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Jordan’s millennials

Nov 05,2018 - Last updated at Nov 05,2018

Many authors and journalists claim the coinage of the terms “Gen I”, “Generation Z”, or the “millennials”. All of these terms mean, what analysts have unanimously agreed to refer to, those who were born between the years 1994 and 2000. These are about 2 million people in Jordan and already constitute about 20 per cent of the total population.

Since His Majesty King Abdullah ascended the Throne on February 7, 1999, the number of millennials and those born after that, until now, constitute more than 50 per cent of the population. This demographic has lived its conscious life under the reign of King Abdullah. Their life history has begun, and continues to be associated with His Majesty’s Jordan.

In ten years’ time, this demographic which lives under the King’s rule is estimated to exceed 75 per cent of Jordan’s total population. They will be in almost full command of the various activities and institutions of Jordan. The rest of the population will be mostly either retired or living in the past, given the quick pace of technological change.

On October 31, His Majesty took to task the topic of media, obvious in his article in Arabic headlined “Social or anti-social media?” He revealed his displeasure with intransigencies of these media outlets which go unpunished. His own family was targeted by some misusers and abusers, which would have unleashed unthinkable wrath against such perpetrators in other countries.

To his credit, the King persevered and only occasionally referred to such foul messages. Yet, when such abuses became pandemic and aimed at every “who’s who” in the country, the King stepped in and wrote the article. It is obvious that he is establishing the raison d'être for enacting a law which punishes the spreading of unfair ad hominem attacks and deliberate disinformation and misinformation.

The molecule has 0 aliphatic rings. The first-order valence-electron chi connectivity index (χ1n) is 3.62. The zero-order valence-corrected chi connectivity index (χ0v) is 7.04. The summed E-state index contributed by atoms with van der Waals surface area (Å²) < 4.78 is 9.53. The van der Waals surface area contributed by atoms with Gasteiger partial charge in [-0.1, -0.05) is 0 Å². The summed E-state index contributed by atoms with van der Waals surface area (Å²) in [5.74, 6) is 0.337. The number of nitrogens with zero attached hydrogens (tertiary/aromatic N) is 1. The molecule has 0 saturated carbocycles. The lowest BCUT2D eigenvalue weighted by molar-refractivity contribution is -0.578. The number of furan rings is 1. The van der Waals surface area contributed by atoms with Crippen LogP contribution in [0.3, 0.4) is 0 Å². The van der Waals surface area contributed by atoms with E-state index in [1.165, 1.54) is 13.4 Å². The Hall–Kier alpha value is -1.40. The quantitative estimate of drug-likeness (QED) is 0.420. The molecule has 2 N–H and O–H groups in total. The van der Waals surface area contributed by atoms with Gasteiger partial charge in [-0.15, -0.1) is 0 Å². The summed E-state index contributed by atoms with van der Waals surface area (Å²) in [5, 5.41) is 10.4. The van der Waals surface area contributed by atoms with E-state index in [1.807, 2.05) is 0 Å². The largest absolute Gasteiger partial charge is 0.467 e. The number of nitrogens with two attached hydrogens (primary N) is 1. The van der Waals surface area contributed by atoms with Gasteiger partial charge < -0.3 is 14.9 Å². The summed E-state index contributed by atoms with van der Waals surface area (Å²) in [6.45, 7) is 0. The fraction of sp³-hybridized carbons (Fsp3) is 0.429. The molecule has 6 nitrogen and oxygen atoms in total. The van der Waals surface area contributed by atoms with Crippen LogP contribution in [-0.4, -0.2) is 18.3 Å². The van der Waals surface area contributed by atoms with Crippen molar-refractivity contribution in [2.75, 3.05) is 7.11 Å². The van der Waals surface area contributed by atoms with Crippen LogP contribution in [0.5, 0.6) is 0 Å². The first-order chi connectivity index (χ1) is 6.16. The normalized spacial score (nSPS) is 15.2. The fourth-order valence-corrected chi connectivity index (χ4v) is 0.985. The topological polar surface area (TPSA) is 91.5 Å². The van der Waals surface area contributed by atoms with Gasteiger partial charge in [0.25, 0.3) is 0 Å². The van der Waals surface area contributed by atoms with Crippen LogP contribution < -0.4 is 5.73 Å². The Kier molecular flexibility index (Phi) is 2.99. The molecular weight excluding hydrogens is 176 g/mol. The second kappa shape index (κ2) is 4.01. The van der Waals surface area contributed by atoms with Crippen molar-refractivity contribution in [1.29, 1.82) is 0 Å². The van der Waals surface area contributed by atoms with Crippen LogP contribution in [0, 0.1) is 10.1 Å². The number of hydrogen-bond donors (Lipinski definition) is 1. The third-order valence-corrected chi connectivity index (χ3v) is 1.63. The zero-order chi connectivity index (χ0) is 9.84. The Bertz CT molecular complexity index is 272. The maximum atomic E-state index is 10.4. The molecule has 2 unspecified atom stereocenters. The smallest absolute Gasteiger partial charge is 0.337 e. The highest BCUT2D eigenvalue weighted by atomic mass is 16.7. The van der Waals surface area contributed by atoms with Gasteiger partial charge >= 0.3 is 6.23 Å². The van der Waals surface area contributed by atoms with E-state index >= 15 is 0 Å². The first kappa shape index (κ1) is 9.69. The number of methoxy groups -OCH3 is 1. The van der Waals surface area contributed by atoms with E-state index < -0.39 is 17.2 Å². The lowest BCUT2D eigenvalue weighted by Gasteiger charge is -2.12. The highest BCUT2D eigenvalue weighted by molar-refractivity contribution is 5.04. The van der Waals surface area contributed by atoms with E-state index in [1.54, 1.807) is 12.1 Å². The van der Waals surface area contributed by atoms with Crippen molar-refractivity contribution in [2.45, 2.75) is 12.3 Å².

The millennials have their own language. If one receives a message from them, it would look like a hieroglyphic message, or like a Rosetta Stone. It is full of symbols, gestures, pictures and happy-go-lucky words. Such words are used habitually in the millennials’ daily conversations. They use them on social media, not realising the potential abuse embodied in them. They hardly distinguish between physical and virtual reality, and they are oblivious to the fact that once foul words are written on social media outlets, they become part of the public domain.

The millennials feel cheated by their fathers’ generation. They left them unpaid debts, few job opportunities and dismal prospects. They are angry and suffer from alienation.

We need to make sure that whatever disciplinary legislative measures are taken will consider that the millennials are spared punishment of things they do with good intentions. Most of what His Majesty targeted as outlandish use of the social media is committed by the older generation.

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